Costume designer Choi Se-yeon does nice work with the costumes as it‘s very casual for the look of the characters including the mother. Visual effects supervisor Yi Zeon-Hyoung does terrific work with some of the minimal visual effects that relate to some of the violence that occurs in the film. Sound designer Cho Ye-jin does fantastic work with the sound to play into the suspense and terror that looms in the film along with key moments that play into the drama. The film’s music by Lee Byung-woo is incredible for its somber yet lush orchestral score that plays into the suspense and drama along with some themes for the latter as it relates to the mother.

The film’s superb cast include some notable small roles from Yoon Je-moon as a detective leading the case who knows Do-joon, Mun Hee-ra as the young woman Ah-jeong who would be killed, Kim Gin-goo as the girl’s grandmother, Yeo Moo-yeong as the lawyer hired to help Do-joon, Chun Woo-hee as a young student that Do-joon and Jin-tae know, Jeon Mi-seon as a friend of the mother who helps her in the case, and Lee Young-suck as a mysterious man whom the mother encountered on a rainy day. Jin Goo is excellent as Do-joon’s friend Jin-tae who is this troublemaker that the mother initially suspects as he plays a key part into solving the mystery over what happened.

Won Bin is brilliant as Do-joon as this mentally-challenged young man who isn’t sure what happened on the night he was suspected of murder as it’s a role that is a bit comical but it’s more serious as it plays into someone trying to remember. Finally, there’s Kim Hye-ja in a phenomenal performance as the titular character as this woman who does acupunctures and cuts herbs who tries to figure out if her son is innocent as it’s a very eerie and intoxicating performance to watch.

Madeo is an outstanding film from Bong Joon-ho that features a riveting lead performance from Kim Hye-ja. The film isn’t just a compelling suspense-drama but also a film that plays into a mother trying to find the truth about her son. Especially as she faces a world where she is forced to take matters into her own hands. In the end, Madeo is a sensational film from Bong Joon-ho.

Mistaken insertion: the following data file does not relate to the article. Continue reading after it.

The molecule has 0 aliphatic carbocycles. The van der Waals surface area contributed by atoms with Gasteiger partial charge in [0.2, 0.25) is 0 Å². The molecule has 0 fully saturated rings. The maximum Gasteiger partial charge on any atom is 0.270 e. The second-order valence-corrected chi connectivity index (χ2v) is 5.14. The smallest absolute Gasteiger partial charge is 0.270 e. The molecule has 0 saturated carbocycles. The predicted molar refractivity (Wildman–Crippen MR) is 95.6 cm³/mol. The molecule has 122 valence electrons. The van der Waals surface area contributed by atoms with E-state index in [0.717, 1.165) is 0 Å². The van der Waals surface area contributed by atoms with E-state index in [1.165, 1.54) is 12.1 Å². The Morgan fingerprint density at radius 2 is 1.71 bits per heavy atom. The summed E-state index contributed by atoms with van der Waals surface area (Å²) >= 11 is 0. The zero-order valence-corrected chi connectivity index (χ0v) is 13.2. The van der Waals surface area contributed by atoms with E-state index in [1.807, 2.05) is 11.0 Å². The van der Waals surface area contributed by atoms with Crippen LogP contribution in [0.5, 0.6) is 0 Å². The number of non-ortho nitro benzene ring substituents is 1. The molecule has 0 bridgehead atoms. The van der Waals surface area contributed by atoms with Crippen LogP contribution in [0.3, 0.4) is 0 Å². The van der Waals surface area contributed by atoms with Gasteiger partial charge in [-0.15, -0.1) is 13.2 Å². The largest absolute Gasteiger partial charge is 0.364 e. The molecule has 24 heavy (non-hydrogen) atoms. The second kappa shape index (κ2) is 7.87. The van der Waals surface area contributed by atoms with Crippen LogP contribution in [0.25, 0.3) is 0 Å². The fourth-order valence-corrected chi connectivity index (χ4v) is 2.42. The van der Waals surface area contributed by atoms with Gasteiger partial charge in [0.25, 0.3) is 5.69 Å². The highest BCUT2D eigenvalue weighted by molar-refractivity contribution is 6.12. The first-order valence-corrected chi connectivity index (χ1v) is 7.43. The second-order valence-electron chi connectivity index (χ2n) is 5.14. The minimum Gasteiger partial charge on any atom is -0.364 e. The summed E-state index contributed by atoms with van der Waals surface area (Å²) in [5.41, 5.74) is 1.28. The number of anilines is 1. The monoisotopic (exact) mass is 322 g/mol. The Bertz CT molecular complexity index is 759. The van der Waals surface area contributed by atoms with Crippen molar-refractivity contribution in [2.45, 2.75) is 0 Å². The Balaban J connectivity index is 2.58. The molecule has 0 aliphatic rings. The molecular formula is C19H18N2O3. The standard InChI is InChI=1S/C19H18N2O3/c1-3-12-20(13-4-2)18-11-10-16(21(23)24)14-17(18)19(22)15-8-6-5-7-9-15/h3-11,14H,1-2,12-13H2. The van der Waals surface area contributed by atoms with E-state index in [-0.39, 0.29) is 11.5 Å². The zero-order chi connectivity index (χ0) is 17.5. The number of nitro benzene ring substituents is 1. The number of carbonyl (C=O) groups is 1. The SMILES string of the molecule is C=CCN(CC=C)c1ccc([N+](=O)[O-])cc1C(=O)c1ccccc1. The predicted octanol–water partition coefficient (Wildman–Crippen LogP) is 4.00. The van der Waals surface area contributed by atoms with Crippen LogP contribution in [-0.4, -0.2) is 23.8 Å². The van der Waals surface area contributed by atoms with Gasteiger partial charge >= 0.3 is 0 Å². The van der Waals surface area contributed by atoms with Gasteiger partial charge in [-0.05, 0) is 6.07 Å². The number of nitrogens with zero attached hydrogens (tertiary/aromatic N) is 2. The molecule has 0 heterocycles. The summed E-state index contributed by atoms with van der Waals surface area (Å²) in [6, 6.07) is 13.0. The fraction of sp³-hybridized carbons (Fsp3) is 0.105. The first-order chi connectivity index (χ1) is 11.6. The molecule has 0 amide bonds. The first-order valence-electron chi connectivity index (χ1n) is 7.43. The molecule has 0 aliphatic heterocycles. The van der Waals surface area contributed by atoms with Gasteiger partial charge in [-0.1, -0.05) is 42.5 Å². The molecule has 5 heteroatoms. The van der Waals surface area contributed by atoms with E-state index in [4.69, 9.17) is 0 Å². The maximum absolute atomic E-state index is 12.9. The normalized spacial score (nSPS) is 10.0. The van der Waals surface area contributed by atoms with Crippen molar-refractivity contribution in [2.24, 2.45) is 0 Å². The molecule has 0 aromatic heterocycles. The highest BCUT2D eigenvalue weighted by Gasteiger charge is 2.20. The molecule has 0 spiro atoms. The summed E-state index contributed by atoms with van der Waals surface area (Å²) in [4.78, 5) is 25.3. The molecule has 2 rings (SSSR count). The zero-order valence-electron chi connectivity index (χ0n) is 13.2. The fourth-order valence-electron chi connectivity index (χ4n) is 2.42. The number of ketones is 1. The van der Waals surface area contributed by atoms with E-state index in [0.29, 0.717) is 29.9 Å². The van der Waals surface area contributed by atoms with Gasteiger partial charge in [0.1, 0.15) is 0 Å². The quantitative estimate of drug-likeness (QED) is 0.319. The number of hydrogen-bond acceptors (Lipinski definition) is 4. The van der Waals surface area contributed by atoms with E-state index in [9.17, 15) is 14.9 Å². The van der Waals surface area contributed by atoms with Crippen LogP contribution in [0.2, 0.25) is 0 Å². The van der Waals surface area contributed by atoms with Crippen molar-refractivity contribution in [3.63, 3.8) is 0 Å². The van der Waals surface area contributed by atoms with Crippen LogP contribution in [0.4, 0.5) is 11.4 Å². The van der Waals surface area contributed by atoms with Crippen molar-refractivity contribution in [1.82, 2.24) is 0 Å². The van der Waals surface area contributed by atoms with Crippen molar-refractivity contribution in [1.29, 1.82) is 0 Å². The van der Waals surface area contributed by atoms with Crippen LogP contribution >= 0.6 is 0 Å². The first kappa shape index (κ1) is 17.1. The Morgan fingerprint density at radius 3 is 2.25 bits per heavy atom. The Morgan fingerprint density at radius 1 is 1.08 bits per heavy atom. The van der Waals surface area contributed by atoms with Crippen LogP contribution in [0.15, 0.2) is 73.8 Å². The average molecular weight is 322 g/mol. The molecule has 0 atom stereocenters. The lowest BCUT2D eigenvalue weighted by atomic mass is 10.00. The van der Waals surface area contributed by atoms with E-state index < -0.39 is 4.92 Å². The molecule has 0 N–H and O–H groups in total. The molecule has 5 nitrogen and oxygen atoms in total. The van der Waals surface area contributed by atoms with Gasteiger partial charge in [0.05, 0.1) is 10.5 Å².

Bong Joon-ho Films: Barking Dogs Never Bite - Memories of Murder - The Host (2006 film) - Tokyo!-Shaking Tokyo - Snowpiercer - Okja - Parasite - The Auteurs #44: Bong Joon-ho

© thevoid99 2015


Dell said...

Mother is an excellent film. Kim hye-ja is just terrific in the lead role. We really feel for her every step of the way. I've seen three of this director's movies and like them all. The Host and Snowpiercer are the other two. Need to rewatch the latter, though. It was one of those late night, half-sleep viewings.

thevoid99 said...

Right now, this is my favorite of Joon-ho's films so far as I was just hooked by what was happening. It was better than I thought it would be. Having now covered all of his feature films, the man is clearly one of the best filmmakers working today.

Anonymous said...

GREAT post! This really is a brilliant film, one that grows and grows on me the more I think about it. Such delicate handling made this feel so full of life and depth.

Alex Withrow said...

Great review. I love this film and wish it was discussed more among Bong Joon-ho's body of work. Kim Hye-ja is so damn good here. Really startling work.

Dell said...

I won't argue it. I had no expectations going into this one and was blown away.

thevoid99 said...

@Fisti-It is truly one of the finest suspense-dramas ever as I was just blown away by it. I'm nearly finished w/ my Auteurs piece on Joon-ho as of right now.

@Alex-Thanks. I was in awe of Kim Hye-ja's performance as well as the fact that the L.A. film critics gave her the Best Actress prize.

@Wendell-That is usually the best way to approach a film and it ends up being so much better.

Ruth said...

I should get into Asian cinema more, it's odd that even though I grew up in SE Asia, I'm never into Asian films. In any case, I was impressed by Bong Joon-ho's work in Snowpiercer, so I trust that this was very good indeed.

thevoid99 said...

@ruth-I think this is his best film to date as the man is clearly the best Korean filmmaker working today though it would be arguable as there's also Chan-wook Park, Kim Jee-woo, and many others. This would be a good start into Joon-ho's work.